GGM: Did singing or playing guitar come first for you? 

Cori: Guitar came first. I didn’t really know I could sing until I was like 16, maybe 17. I always sang in school choirs and school plays that we had to do, but when I started writing stuff on my own in my room, I was really shy about it and didn’t want anyone to know I was playing. My friend encouraged me to do open mics, and it took a lot of guts for me to do that. Even now, when I think about it, it’s really scary to do an open mic. My voice has definitely grown since I’ve started with the band. I feel like I’m still discovering it and it’s becoming something where I need to control it, but at the same time to let it go.

GGM: What would be your dream gig or line-up?

Cori: Hmmm…there are actually a couple. Headlining a really cool festival would be cool, like at Coachella or something. Or even like…there’s a venue in LA, called The Wiltern; I really love that place. I love the sound and the look of it; it kind of has this gothic and old-school theatre where you would see operas. Probably playing with Jack White, maybe just him, or The White Stripes or The Dead Weather. Wait, are they dead or alive?

GGM: It doesn’t matter…

Cori: Well then if I say Zeppelin, it will be hard to follow that or say anyone after that. Probably them and my influences, like Jeff Buckley. I would want to see all of them live in the same night, and then play with them.

GGM: Do you guys have any plans for a full-length album? 

Cori: Probably, but it won’t come out until later this year or early next year. We just now got a new drummer (during their time in New York). We’ve been in New York since May 1st (they left on Sunday, June 30 to head back to LA), to play, meeting people, and getting certain opportunities, stuff like that. Something unfortunate happened with our last drummer that we had for two years, and we had all these gigs lined up when we got to New York, so that was really crazy, because we had to figure out how to find someone in this certain amount of time. We were auditioning 8 people, and some of them were really good, but they just didn’t have the right style. So, then our manager Dan and I decided to put up an ad on Craigslist (for a drummer), and the only person to respond was this guy named Chris and he was a session drummer for three years in New York. He was looking for a band because he was tired of the lifestyle of not knowing who he’d be playing with and stuff, so we got together and played. The chemistry was there and we immediately thought, “This guy’s awesome.” I feel like we’ve grown in a way too with him because he’s so experienced, and our game has been stepped up a bit. So, we had to record with him, and we have a bunch of recordings that we have to re-record. So, when we do that, we’ll probably pick out a date to release the album. We’re writing some new songs too.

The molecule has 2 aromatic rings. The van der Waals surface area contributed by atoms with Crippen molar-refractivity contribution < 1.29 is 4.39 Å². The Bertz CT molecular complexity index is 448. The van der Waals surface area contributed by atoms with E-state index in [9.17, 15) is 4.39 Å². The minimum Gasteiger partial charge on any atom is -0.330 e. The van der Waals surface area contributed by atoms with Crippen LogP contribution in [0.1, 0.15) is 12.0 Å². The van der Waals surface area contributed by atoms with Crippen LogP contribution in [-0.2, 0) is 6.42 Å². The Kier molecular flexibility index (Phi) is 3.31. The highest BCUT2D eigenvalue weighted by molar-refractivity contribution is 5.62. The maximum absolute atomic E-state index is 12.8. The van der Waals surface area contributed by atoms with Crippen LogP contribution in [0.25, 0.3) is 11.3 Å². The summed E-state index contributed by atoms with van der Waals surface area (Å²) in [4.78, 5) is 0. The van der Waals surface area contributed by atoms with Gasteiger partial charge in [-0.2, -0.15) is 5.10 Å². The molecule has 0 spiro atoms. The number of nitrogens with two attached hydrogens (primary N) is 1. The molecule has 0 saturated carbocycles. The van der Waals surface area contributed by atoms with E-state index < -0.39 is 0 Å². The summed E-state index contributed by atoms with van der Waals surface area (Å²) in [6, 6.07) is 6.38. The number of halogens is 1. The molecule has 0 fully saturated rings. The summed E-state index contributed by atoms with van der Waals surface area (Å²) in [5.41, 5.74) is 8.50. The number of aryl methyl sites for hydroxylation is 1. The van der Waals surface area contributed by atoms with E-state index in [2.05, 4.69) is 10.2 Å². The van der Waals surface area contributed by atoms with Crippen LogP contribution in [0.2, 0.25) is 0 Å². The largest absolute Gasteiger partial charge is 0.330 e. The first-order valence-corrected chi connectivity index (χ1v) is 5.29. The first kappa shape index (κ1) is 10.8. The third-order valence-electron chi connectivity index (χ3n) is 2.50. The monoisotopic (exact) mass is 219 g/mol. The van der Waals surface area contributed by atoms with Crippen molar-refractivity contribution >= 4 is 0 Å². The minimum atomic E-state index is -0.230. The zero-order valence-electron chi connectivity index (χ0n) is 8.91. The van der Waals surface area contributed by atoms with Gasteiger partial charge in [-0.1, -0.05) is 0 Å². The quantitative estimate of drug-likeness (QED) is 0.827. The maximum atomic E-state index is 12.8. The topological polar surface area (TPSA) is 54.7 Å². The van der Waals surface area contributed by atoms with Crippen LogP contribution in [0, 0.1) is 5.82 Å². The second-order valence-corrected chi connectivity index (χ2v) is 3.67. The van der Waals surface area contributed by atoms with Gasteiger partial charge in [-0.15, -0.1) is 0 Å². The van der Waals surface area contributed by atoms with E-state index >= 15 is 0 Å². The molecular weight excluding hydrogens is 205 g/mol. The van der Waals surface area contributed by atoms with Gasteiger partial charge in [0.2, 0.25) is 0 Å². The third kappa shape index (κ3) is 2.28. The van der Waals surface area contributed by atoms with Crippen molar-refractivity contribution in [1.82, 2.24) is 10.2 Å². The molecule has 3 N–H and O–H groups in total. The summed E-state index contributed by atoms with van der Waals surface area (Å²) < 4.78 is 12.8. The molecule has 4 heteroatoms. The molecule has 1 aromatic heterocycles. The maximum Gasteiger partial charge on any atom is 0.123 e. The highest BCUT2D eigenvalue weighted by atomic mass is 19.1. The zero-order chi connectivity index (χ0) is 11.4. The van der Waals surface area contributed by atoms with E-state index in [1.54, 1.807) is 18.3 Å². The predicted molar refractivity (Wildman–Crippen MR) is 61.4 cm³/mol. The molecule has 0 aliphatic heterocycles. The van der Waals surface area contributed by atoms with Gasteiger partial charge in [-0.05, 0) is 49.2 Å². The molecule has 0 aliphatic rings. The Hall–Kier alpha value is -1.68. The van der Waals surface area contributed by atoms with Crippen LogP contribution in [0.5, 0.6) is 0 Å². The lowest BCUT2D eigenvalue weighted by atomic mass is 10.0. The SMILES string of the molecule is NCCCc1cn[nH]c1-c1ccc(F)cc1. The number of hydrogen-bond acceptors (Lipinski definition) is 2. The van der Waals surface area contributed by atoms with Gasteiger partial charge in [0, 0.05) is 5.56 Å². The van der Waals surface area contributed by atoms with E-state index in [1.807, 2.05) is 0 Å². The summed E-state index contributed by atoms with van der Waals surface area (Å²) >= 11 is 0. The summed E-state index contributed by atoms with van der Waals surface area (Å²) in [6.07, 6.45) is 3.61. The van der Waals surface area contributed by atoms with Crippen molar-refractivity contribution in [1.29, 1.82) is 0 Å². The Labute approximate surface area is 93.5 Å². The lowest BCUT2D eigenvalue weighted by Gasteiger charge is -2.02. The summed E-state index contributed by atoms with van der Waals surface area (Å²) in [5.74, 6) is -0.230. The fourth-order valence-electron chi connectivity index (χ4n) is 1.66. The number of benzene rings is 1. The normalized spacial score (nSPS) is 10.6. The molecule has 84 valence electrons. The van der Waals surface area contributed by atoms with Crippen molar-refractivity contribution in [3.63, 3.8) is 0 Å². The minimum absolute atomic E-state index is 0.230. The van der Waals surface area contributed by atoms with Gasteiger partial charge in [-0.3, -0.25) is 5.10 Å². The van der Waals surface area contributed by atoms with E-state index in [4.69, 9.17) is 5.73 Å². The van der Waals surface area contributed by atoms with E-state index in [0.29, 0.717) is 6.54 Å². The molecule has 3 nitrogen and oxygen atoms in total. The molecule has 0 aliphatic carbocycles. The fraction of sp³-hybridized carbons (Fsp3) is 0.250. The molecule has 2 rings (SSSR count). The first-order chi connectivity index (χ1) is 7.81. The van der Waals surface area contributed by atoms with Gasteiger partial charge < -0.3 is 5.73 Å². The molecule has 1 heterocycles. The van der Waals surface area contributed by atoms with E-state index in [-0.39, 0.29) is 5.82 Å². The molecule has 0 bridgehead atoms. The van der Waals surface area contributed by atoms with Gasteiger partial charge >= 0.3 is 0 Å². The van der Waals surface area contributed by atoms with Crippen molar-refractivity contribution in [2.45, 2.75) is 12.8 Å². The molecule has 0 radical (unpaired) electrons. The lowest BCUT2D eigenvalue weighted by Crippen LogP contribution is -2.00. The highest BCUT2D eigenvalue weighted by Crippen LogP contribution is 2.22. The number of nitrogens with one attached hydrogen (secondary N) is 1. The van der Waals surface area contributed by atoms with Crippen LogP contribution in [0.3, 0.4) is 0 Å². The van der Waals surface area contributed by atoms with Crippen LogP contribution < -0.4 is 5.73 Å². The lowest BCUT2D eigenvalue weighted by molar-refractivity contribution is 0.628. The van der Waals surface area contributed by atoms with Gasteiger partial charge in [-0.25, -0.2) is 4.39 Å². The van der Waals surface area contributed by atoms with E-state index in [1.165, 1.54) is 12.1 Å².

GGM: What was your first album on CD, cassette and/or vinyl?

Cori: I actually never really had cassettes or purchased any of them. I did start collecting vinyl like three years ago. My next door neighbor at the time had a box full of them, and he was like “Pick and take what you want, I’m getting rid of them,” so I was like “Woo!” and went over there and found Sgt. Pepper and the White album, Zeppelin I & II, Bob Marley, and a bunch of really good stuff that he was going to get rid of. I totally scored for my first couple of vinyls.